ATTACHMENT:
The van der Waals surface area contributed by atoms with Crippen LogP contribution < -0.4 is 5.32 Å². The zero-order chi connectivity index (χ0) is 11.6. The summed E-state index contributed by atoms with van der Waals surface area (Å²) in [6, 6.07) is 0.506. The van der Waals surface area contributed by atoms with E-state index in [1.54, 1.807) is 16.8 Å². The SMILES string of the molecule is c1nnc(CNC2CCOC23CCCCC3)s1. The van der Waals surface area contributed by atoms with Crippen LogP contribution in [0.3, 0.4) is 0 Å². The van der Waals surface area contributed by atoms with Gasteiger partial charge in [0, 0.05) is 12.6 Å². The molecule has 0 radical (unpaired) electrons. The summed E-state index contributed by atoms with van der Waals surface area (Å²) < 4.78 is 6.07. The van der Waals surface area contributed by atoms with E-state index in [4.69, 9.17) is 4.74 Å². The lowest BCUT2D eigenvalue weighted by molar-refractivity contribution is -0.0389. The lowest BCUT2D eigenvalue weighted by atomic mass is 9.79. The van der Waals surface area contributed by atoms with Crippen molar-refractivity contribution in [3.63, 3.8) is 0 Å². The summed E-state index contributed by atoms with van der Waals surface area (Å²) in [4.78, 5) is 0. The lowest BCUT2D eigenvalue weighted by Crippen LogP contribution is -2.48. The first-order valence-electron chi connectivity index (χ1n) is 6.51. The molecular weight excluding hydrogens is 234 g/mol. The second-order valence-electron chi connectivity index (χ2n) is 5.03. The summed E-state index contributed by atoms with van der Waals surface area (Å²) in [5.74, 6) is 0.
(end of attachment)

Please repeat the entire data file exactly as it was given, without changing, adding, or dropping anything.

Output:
The van der Waals surface area contributed by atoms with Crippen LogP contribution < -0.4 is 5.32 Å². The zero-order chi connectivity index (χ0) is 11.6. The summed E-state index contributed by atoms with van der Waals surface area (Å²) in [6, 6.07) is 0.506. The van der Waals surface area contributed by atoms with E-state index in [1.54, 1.807) is 16.8 Å². The SMILES string of the molecule is c1nnc(CNC2CCOC23CCCCC3)s1. The van der Waals surface area contributed by atoms with Crippen LogP contribution in [0.3, 0.4) is 0 Å². The van der Waals surface area contributed by atoms with Gasteiger partial charge in [0, 0.05) is 12.6 Å². The molecule has 0 radical (unpaired) electrons. The summed E-state index contributed by atoms with van der Waals surface area (Å²) < 4.78 is 6.07. The van der Waals surface area contributed by atoms with E-state index in [4.69, 9.17) is 4.74 Å². The lowest BCUT2D eigenvalue weighted by molar-refractivity contribution is -0.0389. The lowest BCUT2D eigenvalue weighted by atomic mass is 9.79. The van der Waals surface area contributed by atoms with Crippen molar-refractivity contribution in [3.63, 3.8) is 0 Å². The summed E-state index contributed by atoms with van der Waals surface area (Å²) in [4.78, 5) is 0. The lowest BCUT2D eigenvalue weighted by Crippen LogP contribution is -2.48. The first-order valence-electron chi connectivity index (χ1n) is 6.51. The molecular weight excluding hydrogens is 234 g/mol. The second-order valence-electron chi connectivity index (χ2n) is 5.03. The summed E-state index contributed by atoms with van der Waals surface area (Å²) in [5.74, 6) is 0.